I Am Princess X – Review

Standard

Title: I Am Princess Xi am princexss x

Author: Cherie Priest

Libby and May met in fifth grade and soon became best friends, bonding over a comic they created together. May wrote the stories and Libby drew the pictures for Princess X, a sword-carrying, Chucks-wearing, crime-fighting princess. They were best friends right up to the moment when Libby died. In a terrible accident, Libby’s mom drove off a bridge, and Libby’s body washed up down the river days later.

Years pass, and May is shocked to stumble upon Princess X once again. There’s an online comic, merchandise, a whole fan base. The thing is, she and Libby were the only two people who knew about Princess X. Did somebody somehow discover their old creations? Can Libby possibly be alive?

May looks a little closer and realizes there are clues hidden within the comics. With the help of her computer-geek neighbor Patrick, she starts investigating online and irl. They quickly discover that they aren’t the only ones looking for Princess X – and that the other person will stop at nothing to unravel the mystery.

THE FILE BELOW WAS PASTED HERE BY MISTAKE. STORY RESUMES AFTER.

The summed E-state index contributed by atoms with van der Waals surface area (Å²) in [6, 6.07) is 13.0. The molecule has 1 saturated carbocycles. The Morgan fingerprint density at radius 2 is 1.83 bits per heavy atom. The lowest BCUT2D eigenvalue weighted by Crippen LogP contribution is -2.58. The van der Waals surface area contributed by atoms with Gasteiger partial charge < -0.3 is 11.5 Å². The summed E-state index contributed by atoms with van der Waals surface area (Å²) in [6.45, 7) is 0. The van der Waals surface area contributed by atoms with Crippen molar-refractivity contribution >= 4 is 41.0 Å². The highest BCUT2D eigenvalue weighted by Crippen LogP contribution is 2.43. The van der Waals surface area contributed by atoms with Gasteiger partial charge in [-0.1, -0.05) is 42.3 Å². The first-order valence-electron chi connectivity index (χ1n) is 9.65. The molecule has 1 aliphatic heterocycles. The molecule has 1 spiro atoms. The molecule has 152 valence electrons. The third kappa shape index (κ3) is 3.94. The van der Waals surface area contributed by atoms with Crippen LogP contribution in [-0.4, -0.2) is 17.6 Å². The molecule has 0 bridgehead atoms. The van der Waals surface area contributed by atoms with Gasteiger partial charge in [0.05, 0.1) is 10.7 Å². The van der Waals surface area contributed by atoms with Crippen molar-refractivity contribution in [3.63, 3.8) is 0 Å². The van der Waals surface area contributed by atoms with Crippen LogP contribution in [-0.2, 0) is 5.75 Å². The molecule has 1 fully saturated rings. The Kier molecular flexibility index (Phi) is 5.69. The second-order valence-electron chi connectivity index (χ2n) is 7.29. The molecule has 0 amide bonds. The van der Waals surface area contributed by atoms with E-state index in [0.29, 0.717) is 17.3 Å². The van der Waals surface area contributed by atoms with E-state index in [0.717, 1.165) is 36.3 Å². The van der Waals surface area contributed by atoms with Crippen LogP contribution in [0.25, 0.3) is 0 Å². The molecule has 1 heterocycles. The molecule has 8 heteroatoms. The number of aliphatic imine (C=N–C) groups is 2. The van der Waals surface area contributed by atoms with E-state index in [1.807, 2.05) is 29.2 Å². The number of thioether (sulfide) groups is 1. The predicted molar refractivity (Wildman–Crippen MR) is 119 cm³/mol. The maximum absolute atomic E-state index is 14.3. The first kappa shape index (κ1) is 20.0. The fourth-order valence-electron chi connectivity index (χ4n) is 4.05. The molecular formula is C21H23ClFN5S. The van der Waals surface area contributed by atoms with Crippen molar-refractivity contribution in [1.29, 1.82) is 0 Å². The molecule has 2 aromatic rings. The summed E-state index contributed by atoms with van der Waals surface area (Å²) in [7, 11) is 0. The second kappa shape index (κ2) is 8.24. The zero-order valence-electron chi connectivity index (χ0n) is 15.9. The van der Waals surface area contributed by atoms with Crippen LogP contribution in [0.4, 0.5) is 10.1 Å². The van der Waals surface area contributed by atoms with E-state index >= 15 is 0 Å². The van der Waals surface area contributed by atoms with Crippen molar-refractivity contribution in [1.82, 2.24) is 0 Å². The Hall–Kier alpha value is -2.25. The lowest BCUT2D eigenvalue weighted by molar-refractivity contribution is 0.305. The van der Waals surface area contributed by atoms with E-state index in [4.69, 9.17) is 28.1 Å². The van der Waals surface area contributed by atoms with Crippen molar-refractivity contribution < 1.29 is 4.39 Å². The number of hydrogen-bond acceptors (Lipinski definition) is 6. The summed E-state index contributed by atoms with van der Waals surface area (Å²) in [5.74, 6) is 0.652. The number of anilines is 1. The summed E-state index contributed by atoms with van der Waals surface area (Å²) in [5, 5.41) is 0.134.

This is Cherie Priest’s first YA novel, but she’s probably a familiar name to older teen readers of speculative fiction. There’s no science fiction or fantasy going on here except within the Princess X comic. What we have is a great story about friendship, and the lengths someone will go to in order to help a friend. There’s plenty of suspense, and watching May untangle the clues within the comic is very cool. Pages of the comic itself are interspersed within the novel, so the reader can see exactly what May sees. Finally, a case could be made for considering Seattle as another character in the book. I was not surprised to learn that Priest had lived there because the city is presented in great and loving detail.

P.S. How awesome is that cover design? It took me a second to realize it wasn’t just a photo of a sticker.

-Lisa, Teen Librarian

Silver in the Blood – Review

Standard

Title: Silver in the Blood

Author: Jessica Day Georgesilver